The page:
KHOI: […] It’s the idea that design should make tech comfortable for people. It should put people at ease. So you have all these little cues that make people feel like they can explore the tech, they don’t have to worry about being caught in a trap or inadvertently triggering a nuclear meltdown.
AMY: But while human-centered design had permeated the world of consumer technology, not every industry has been as quick to adopt it.
AMY: In January 2018, an employee at The Hawaii Emergency Management Agency mistakenly issued a state-wide alert that went straight to residents’ cell phones. “Ballistic Missile Threat inbound to Hawaii,” it read. “Seek immediate Shelter. This is not a drill.”
[…] This was supposed to be a safety drill. But the guy at the controls clicked on the wrong link. And you kind of can’t blame him… when you see the screen that he was looking at.
KHOI: I mean, on the one hand, technology that consumers interact with has gotten so much better. We don’t have manuals anymore. Everything is much, much more intuitive. And so, design has really come a long way in that respect. But there’s this whole other sector of technology – the stuff that you and I don’t get to interact with everyday. The stuff that– power plants or emergency centers. That stuff still is pretty rough still.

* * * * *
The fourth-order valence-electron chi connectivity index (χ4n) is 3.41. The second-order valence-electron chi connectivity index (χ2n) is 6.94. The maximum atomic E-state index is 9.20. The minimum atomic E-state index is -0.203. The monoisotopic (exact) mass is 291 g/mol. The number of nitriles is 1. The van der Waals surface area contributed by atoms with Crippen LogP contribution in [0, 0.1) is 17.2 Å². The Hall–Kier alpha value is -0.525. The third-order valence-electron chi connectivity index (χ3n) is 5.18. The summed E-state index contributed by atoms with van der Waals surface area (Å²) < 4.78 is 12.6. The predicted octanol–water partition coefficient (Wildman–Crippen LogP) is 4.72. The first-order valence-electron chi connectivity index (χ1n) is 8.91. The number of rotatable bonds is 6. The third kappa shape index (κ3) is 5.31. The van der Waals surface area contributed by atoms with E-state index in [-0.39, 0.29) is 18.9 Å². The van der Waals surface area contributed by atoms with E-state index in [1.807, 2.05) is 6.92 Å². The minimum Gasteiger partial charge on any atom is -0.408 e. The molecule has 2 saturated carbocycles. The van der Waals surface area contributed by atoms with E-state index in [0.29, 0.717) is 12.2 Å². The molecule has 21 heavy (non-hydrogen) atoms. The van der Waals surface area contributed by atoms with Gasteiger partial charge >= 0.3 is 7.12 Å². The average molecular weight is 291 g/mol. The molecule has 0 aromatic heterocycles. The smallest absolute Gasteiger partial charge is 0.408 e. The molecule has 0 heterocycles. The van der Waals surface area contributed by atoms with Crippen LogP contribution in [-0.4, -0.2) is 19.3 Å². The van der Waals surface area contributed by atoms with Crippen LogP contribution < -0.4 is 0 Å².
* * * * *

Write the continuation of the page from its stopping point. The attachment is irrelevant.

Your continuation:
CLIFF: The stuff that really needs to be redesigned is not apps and things like that. It’s the gnarly ugly enterprise software out there that sort of has escaped real scrutiny right? So, let’s say some piece of software for managing a trucking fleet.
AMY: Too many of these kinds of tools still aren’t streamlined and friendly and easy-to-use the way our smart phones and laptops are. They have not yet, in other words, received the benefit of human-centered design.
CLIFF: All these things actually, they exist almost in this kind of like “ghetto of inattention”. The greatest opportunities are within those things, this like gnarly machinery of everyday commerce that really powers the world we live in, but that has escaped notice.